Memory games are often some of the first games that very young children play, and the most common games out there utilize flashcards to reinforce their skill sets using repetition. The most common children's memory game is a simpler version of the popular game Concentration, but if you're feeling particularly creative, creating your own memory can be a fun and easy thing to do as well.
Create Logical Matches
If you're making a memory game for a child, you'll want to find brightly colored pictures that you either draw yourself, cut from magazines, or find on the Internet. Remember that you'll need to create matches for everything. While you don't have to have the exact picture, you do need to find matches that make sense. For example, if you want your child to find similar objects, then search for pairs of birds, types of animals, cars, and so on.
Problem Solving Matches Reinforce Multiple Skills
If language isn't something your child struggles with, but mathematics is, you can create memory flashcards that have equations on one side and the answers on the other. This way, your kids can engage in both memory practice and performing quick calculations as well. You can apply this concept to other subjects, such as vocabulary and definitions or shapes and geometric terms.
Make Flashcards Using Digital Tools
Although most of the free digital tools out there geared towards sharing and creating flashcards are meant for high school studies or higher, some of these websites do offer functions which you can use for younger learners as well. For all of those who're tech savvy, these might be a better option than printing and cutting out dozens of cards yourself. However, most of these online tools don't have a way for you to play a classic matching memory game, so if that's the way you or the people in your life learn best, you'll probably benefit from sticking to the old-school way of making flashcards.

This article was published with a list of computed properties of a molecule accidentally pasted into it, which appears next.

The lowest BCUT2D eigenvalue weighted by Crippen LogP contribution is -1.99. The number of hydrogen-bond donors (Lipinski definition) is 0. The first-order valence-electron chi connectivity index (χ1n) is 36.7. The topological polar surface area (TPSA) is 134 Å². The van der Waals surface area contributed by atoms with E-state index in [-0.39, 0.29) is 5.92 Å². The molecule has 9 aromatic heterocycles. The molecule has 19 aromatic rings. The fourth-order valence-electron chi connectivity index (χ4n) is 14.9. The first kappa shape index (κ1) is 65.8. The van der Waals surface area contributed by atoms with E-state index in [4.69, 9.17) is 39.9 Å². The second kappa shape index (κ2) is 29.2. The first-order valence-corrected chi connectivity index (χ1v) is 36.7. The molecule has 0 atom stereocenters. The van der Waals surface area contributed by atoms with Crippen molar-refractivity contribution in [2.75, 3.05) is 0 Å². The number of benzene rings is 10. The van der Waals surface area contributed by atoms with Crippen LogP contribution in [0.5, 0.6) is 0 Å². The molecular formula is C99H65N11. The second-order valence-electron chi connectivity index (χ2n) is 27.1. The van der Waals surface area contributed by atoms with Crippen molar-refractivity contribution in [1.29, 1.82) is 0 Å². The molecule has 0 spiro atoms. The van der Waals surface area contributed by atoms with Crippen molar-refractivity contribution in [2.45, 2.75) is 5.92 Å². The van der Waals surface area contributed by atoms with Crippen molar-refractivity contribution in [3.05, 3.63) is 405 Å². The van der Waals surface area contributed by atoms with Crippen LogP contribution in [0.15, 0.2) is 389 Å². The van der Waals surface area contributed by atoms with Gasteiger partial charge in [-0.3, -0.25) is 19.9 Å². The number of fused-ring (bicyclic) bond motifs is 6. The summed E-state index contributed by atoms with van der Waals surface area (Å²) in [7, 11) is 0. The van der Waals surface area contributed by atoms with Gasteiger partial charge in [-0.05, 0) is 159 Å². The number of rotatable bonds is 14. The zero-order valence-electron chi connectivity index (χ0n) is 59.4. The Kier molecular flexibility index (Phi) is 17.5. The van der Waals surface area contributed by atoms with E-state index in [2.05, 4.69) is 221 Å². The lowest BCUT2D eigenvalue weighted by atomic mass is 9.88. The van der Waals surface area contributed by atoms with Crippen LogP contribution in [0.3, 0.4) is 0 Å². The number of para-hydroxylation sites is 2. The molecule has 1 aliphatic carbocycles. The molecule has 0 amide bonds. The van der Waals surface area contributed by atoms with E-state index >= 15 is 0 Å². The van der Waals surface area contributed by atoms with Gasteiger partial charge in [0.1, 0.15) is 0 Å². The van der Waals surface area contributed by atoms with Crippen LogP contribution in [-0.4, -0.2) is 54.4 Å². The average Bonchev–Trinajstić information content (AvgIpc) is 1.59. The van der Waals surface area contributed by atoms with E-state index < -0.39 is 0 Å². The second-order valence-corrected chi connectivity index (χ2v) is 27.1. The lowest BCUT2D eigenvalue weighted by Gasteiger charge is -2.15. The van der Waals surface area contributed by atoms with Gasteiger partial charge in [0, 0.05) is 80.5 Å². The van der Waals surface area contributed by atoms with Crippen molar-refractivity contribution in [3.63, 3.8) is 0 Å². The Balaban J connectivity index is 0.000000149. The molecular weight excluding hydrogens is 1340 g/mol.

Memory is a really advanced flashcard making tool where you can craft sets of flashcards out of various languages, incorporate audio and images, and browse other people's flashcards to give a go too. You can use Memory on desktop or mobile and you even have the option of practicing your flashcards on the website or downloading them to print off later.
Cram takes the bells and whistles out of fancy flashcards and gets back to the basics with its super simplistic flashcard making tool. Customize your information on these classic white cards and once you're done, either save them privately to your account or set them as public to help other learners practice their skills too.
Match the Memory
Available online and all of the different app stores, Match the Memory is a website that lets you create and share your personal memory matching games using your own images and words. You can also play other people's matching games, and since it can be downloaded to tablets and smart phones, it's a perfect tool to keep around for when you're on-the-go but don't want to give up the memory game fun.
Put Your Memory to the Test
Keep all of the brains under your roof mentally sharp as a tack by challenging everyone to a round or two of the memory game you created using your custom flashcards. Your kids may bemoan you pulling out another deck of vocab cards, but when they can remember their full shopping list AND to put the load of laundry in the dryer in the future without having to set fifteen reminders, they'll be thanking you over and over again.